In accordance with a further aspect of the invention, a vaccine of the type hereinabove described is administered for the purpose of preventing or treating a disease, such as an infection, for example, that caused by a microorganism, such as a bacterium or a virus.
 A vaccine in accordance with the present invention may include one or more immunogenic polypeptides or active fragments thereof. When employing more than one polypeptide or active fragment, such as two or more polypeptides and/or active fragments, these may be used as a physical mixture or as a fusion of two or more polypeptides or active fragments to form a larger structure or complex, said larger structure or complex having said component polypeptides or fragments linked together either covalently or by some other chemical means, including electrostatic attraction, and, where covalently linked, said linkage can be in the form of a conventional peptide bond, or may involve some other type of linkage, such as some other type of covalent bond or hydrophobic interaction, possibly involving linkages utilizing non-peptide sequences, such as linkages that are oligomeric or polymeric in nature and not involving subunits composed of ordinary amino acids. Such a fusion fragment or fusion polypeptide may be produced, for example, by recombinant techniques or by the use of appropriate linkers for fusing previously prepared polypeptides or active fragments.
 In many cases, the variation in the polypeptide or active fragment is a conservative amino acid substitution, although other substitutions are within the scope of the invention.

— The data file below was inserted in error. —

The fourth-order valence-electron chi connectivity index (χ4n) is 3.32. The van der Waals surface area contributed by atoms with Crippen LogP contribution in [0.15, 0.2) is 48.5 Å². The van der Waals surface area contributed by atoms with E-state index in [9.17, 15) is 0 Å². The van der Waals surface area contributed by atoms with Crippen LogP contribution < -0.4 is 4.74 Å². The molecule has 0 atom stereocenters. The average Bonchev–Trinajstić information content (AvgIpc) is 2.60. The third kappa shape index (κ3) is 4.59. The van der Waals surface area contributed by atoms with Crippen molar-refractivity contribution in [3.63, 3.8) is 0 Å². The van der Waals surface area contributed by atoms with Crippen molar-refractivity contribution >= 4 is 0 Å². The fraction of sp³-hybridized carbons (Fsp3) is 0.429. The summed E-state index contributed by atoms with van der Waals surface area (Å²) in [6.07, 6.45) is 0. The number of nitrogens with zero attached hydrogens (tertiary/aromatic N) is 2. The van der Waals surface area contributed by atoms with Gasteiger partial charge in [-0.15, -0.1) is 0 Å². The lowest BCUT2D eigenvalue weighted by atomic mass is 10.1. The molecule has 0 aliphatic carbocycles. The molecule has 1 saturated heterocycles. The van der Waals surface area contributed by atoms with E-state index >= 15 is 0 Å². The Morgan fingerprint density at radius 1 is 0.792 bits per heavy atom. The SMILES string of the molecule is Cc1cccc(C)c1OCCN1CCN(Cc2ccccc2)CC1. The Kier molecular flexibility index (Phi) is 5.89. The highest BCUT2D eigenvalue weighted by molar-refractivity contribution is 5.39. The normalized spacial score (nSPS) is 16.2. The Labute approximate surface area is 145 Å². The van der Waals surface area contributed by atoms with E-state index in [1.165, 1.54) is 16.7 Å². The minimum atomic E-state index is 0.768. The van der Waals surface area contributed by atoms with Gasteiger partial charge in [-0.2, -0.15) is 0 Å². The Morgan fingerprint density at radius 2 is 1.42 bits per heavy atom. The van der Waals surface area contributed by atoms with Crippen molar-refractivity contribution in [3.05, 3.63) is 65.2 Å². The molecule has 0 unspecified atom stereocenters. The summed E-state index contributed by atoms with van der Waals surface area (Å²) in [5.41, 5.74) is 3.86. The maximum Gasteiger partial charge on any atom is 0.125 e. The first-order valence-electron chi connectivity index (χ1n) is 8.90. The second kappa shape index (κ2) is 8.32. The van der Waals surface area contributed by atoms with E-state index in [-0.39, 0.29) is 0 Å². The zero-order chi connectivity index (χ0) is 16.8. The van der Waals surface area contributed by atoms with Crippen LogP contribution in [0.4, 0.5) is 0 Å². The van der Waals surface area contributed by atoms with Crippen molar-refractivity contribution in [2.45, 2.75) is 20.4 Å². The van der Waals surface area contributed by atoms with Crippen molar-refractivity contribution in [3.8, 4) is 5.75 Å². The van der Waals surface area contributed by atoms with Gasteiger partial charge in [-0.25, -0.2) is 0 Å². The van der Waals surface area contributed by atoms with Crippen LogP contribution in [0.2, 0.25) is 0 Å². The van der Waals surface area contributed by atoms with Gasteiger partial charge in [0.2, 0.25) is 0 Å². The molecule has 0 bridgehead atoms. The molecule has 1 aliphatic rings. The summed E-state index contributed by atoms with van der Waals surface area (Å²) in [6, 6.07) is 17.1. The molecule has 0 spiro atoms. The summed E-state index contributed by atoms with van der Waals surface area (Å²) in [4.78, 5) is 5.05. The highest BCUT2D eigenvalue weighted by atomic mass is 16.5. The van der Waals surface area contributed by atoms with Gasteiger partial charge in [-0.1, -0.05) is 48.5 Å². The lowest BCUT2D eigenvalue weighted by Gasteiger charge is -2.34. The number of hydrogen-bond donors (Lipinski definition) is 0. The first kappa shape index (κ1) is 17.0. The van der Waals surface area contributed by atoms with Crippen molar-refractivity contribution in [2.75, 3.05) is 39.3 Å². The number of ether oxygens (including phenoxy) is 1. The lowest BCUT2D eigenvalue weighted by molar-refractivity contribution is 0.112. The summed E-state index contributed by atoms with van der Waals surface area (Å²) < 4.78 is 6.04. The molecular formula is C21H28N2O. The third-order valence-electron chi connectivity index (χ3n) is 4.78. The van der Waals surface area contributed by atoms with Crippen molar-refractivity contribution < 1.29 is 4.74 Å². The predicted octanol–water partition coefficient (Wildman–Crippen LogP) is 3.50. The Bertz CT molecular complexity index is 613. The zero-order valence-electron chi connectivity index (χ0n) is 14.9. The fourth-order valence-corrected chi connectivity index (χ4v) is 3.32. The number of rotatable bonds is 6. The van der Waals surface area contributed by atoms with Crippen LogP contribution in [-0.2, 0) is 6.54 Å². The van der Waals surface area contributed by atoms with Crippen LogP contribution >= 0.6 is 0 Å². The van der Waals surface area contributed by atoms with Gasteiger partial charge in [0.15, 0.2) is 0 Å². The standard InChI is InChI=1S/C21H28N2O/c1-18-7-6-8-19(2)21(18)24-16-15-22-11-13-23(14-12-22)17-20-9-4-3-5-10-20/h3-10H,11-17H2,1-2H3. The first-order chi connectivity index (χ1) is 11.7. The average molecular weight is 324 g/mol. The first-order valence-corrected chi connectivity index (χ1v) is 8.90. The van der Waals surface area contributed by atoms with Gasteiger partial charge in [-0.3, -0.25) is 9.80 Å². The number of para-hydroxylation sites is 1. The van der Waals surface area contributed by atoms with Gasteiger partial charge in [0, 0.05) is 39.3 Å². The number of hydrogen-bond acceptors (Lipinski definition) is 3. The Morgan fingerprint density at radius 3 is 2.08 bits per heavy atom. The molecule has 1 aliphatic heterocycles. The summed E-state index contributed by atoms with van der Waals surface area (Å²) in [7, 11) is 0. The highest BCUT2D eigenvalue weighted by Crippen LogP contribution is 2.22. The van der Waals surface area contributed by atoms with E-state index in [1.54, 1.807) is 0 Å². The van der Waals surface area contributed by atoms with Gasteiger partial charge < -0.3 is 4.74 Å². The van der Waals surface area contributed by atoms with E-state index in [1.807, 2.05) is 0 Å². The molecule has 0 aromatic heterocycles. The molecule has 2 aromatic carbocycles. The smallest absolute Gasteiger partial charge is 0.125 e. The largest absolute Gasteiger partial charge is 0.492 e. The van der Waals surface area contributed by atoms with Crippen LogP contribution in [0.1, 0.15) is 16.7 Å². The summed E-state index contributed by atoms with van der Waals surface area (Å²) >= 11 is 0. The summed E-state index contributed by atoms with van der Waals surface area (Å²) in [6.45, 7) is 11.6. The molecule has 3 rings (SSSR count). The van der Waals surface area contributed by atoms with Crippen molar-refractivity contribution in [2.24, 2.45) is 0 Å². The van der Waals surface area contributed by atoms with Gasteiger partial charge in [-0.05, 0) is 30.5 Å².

In accordance with the present invention, a polypeptide variant includes variants in which one or more amino acids are substituted and/or deleted and/or inserted.
 The vaccines finding use in the methods of the present invention also include polynucleotides, either DNA or RNA, either single, double or triple stranded, including immunogenically active fragments, segments and portions thereof.
 In another aspect, the invention relates to passive immunity vaccines formulated from antibodies against a polypeptide or active fragment of a polypeptide of the present invention. Such passive immunity vaccines can be utilized, for example, to prevent and/or treat pneumococcal infections in patients. In this manner, according to a further aspect of the invention, a vaccine can be produced from a synthetic or recombinant polypeptide or an antibody against such polypeptide. Thus, the vaccine, or vaccine composition, may be composed of, or may contain in addition to other antigenic structures, one or more antibodies that are then primed by the introduction of an additional antibody, such as where the latter is introduced prior to the vaccine, or vaccine composition.
 Still another aspect the present invention relates to a method of using one or more antibodies (monoclonal or polyclonal, natural or recombinant, and regardless of how prepared, i.e., by purification from a natural source, or generated by cloning or by direct chemical synthesis), preferably, but not necessarily, specific for one or more antigenic determinants present in the vaccine, or vaccine composition selected for use in the methods of the present invention.
 Generally, vaccines are prepared as injectables, in the form of aqueous solutions or suspensions. Vaccines in an oil base are also well known such as for inhaling. Solid forms which are dissolved or suspended prior to use may also be formulated. Pharmaceutically acceptable carriers, diluents and excipients are generally added that are compatible with the active ingredients and acceptable for pharmaceutical use.